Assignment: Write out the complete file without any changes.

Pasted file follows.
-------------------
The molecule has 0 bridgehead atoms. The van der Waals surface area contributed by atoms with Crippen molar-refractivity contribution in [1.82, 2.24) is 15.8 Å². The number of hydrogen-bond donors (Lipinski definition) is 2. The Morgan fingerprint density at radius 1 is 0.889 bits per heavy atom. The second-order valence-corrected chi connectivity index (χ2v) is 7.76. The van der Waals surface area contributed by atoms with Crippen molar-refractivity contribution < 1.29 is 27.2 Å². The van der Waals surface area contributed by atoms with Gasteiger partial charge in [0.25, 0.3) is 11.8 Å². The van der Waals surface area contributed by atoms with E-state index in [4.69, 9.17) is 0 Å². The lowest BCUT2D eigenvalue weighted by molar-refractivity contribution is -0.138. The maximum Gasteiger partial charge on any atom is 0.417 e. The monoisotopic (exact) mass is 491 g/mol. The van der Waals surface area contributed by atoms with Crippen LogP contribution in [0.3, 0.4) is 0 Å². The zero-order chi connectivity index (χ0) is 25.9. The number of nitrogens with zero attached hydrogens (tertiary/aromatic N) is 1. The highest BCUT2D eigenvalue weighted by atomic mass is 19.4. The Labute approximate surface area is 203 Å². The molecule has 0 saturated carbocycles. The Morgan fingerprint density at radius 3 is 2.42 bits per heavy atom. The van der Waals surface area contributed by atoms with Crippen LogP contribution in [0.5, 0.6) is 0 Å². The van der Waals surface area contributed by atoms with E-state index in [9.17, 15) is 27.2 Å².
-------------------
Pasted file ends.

The molecule has 0 bridgehead atoms. The van der Waals surface area contributed by atoms with Crippen molar-refractivity contribution in [1.82, 2.24) is 15.8 Å². The number of hydrogen-bond donors (Lipinski definition) is 2. The Morgan fingerprint density at radius 1 is 0.889 bits per heavy atom. The second-order valence-corrected chi connectivity index (χ2v) is 7.76. The van der Waals surface area contributed by atoms with Crippen molar-refractivity contribution < 1.29 is 27.2 Å². The van der Waals surface area contributed by atoms with Gasteiger partial charge in [0.25, 0.3) is 11.8 Å². The van der Waals surface area contributed by atoms with E-state index in [4.69, 9.17) is 0 Å². The lowest BCUT2D eigenvalue weighted by molar-refractivity contribution is -0.138. The maximum Gasteiger partial charge on any atom is 0.417 e. The monoisotopic (exact) mass is 491 g/mol. The van der Waals surface area contributed by atoms with Crippen LogP contribution in [0.3, 0.4) is 0 Å². The zero-order chi connectivity index (χ0) is 25.9. The number of nitrogens with zero attached hydrogens (tertiary/aromatic N) is 1. The highest BCUT2D eigenvalue weighted by atomic mass is 19.4. The Labute approximate surface area is 203 Å². The molecule has 0 saturated carbocycles. The Morgan fingerprint density at radius 3 is 2.42 bits per heavy atom. The van der Waals surface area contributed by atoms with Crippen LogP contribution in [0.5, 0.6) is 0 Å². The van der Waals surface area contributed by atoms with E-state index in [9.17, 15) is 27.2 Å².